Trump Does Nothing for Twitter; Take That Trump! Tequila Goes Public; Whole Foods Whole Lotta Trouble



Image courtesy of Phil_Bird/

The good news from Twitter’s latest earnings report is that its monthly active users increased by 2 million to 319 million accounts.  Although forecasts were for 319.6 million. Just saying.   Revenue also grew 10% to 717.2 million. However, that’s about all the good news there was, because the company missed estimates for revenues of $740.1 million, as ad revenues were lower, falling about .5% from last year’s $710 million to $638 million. In fact, Twitter experienced its slowest quarterly revenue growth since its IPO in 2013. To make matters infinitely worse, shares fell almost 12% on the news, and Twitter can’t afford to lose any more value from its shares. But CEO Jack Dorsey asked for patience, as the company he heads is making some investments into machine learning and figuring out exactly how to engage its advetisers. Seems like a prudent plan. But the bigger story is that President Trump’s tweeting did absolutely nothing for the company. Zero. Nil. Nada. Sure, the world got to see the kind of havoc that can be wreaked with just 140 characters. Unfortunately, that’s about all it did as his tweeting as Twitter reported that it actually experienced slower growth in the quarter that included the election.  According to Twitter’s Chief Operating Officer, Anthony Noto, you can’t expect a “single person to drive sustained growth.” Meaning, Trump had no effect, President or not. The one bright spot – if you can call it that – is that Twitter earned 16 cents a share when estimates for 12 cents.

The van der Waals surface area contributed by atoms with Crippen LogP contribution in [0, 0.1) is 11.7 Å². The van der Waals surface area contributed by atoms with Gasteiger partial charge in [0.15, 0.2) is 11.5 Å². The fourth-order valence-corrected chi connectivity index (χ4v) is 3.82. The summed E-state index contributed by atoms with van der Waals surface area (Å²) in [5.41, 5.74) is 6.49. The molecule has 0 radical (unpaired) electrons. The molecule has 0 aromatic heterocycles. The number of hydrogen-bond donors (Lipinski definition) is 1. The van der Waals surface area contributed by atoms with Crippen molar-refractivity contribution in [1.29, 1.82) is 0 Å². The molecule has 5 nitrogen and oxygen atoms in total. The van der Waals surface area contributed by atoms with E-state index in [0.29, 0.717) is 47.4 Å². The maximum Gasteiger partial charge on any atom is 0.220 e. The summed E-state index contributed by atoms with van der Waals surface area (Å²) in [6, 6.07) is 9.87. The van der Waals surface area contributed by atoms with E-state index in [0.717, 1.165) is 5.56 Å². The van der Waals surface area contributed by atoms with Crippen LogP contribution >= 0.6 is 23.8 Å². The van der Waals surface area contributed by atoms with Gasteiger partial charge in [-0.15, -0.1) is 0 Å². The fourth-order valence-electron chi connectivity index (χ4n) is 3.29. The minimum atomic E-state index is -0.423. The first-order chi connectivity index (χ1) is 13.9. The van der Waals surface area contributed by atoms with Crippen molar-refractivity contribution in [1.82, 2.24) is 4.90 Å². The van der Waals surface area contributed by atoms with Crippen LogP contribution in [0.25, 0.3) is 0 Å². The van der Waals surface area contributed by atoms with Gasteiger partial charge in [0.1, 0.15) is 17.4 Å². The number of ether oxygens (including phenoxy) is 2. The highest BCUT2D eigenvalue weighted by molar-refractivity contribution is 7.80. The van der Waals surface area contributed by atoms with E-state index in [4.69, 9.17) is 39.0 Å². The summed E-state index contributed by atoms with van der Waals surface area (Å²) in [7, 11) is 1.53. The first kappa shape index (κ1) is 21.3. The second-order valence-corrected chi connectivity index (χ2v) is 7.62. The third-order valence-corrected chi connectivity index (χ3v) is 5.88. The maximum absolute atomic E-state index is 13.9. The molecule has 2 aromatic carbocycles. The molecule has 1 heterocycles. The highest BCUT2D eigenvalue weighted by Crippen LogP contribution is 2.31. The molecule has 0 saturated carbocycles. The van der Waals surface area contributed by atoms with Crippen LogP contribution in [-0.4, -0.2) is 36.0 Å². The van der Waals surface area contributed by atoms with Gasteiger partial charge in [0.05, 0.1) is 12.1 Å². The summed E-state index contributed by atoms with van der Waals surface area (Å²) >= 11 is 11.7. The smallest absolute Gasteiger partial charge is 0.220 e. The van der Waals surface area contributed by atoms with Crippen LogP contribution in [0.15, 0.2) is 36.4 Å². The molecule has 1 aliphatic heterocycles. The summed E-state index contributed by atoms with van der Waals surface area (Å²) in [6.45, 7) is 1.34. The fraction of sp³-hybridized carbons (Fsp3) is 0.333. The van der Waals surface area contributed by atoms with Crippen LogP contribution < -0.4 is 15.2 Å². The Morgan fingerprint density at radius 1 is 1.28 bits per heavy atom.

Mas tequila, por favor!


Image courtesy of Searick1/